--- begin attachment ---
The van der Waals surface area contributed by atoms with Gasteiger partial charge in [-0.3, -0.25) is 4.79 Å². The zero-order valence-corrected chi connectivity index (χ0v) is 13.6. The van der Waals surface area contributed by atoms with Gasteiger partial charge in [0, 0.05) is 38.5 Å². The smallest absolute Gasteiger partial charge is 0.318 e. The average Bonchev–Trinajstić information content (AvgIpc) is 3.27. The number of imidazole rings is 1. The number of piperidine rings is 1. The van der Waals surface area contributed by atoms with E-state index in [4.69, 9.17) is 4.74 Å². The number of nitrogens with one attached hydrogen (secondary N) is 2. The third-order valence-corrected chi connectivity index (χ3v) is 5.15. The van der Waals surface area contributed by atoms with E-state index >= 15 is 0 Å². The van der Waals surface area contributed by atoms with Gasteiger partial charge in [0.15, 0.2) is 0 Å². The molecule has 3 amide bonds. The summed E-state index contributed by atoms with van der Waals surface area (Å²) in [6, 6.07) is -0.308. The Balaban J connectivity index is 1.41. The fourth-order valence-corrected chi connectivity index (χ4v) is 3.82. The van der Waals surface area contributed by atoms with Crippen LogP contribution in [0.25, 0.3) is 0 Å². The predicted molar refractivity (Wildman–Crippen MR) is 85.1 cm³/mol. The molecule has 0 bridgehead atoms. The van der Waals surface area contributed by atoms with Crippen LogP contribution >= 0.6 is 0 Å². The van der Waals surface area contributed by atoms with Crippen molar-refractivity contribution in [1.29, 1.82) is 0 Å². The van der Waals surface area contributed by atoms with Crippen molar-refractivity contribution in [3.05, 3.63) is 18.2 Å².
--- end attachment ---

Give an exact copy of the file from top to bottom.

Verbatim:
The van der Waals surface area contributed by atoms with Gasteiger partial charge in [-0.3, -0.25) is 4.79 Å². The zero-order valence-corrected chi connectivity index (χ0v) is 13.6. The van der Waals surface area contributed by atoms with Gasteiger partial charge in [0, 0.05) is 38.5 Å². The smallest absolute Gasteiger partial charge is 0.318 e. The average Bonchev–Trinajstić information content (AvgIpc) is 3.27. The number of imidazole rings is 1. The number of piperidine rings is 1. The van der Waals surface area contributed by atoms with E-state index in [4.69, 9.17) is 4.74 Å². The number of nitrogens with one attached hydrogen (secondary N) is 2. The third-order valence-corrected chi connectivity index (χ3v) is 5.15. The van der Waals surface area contributed by atoms with E-state index >= 15 is 0 Å². The van der Waals surface area contributed by atoms with Gasteiger partial charge in [0.15, 0.2) is 0 Å². The molecule has 3 amide bonds. The summed E-state index contributed by atoms with van der Waals surface area (Å²) in [6, 6.07) is -0.308. The Balaban J connectivity index is 1.41. The fourth-order valence-corrected chi connectivity index (χ4v) is 3.82. The van der Waals surface area contributed by atoms with Crippen LogP contribution in [0.25, 0.3) is 0 Å². The predicted molar refractivity (Wildman–Crippen MR) is 85.1 cm³/mol. The molecule has 0 bridgehead atoms. The van der Waals surface area contributed by atoms with Crippen LogP contribution >= 0.6 is 0 Å². The van der Waals surface area contributed by atoms with Crippen molar-refractivity contribution in [1.29, 1.82) is 0 Å². The van der Waals surface area contributed by atoms with Crippen molar-refractivity contribution in [3.05, 3.63) is 18.2 Å².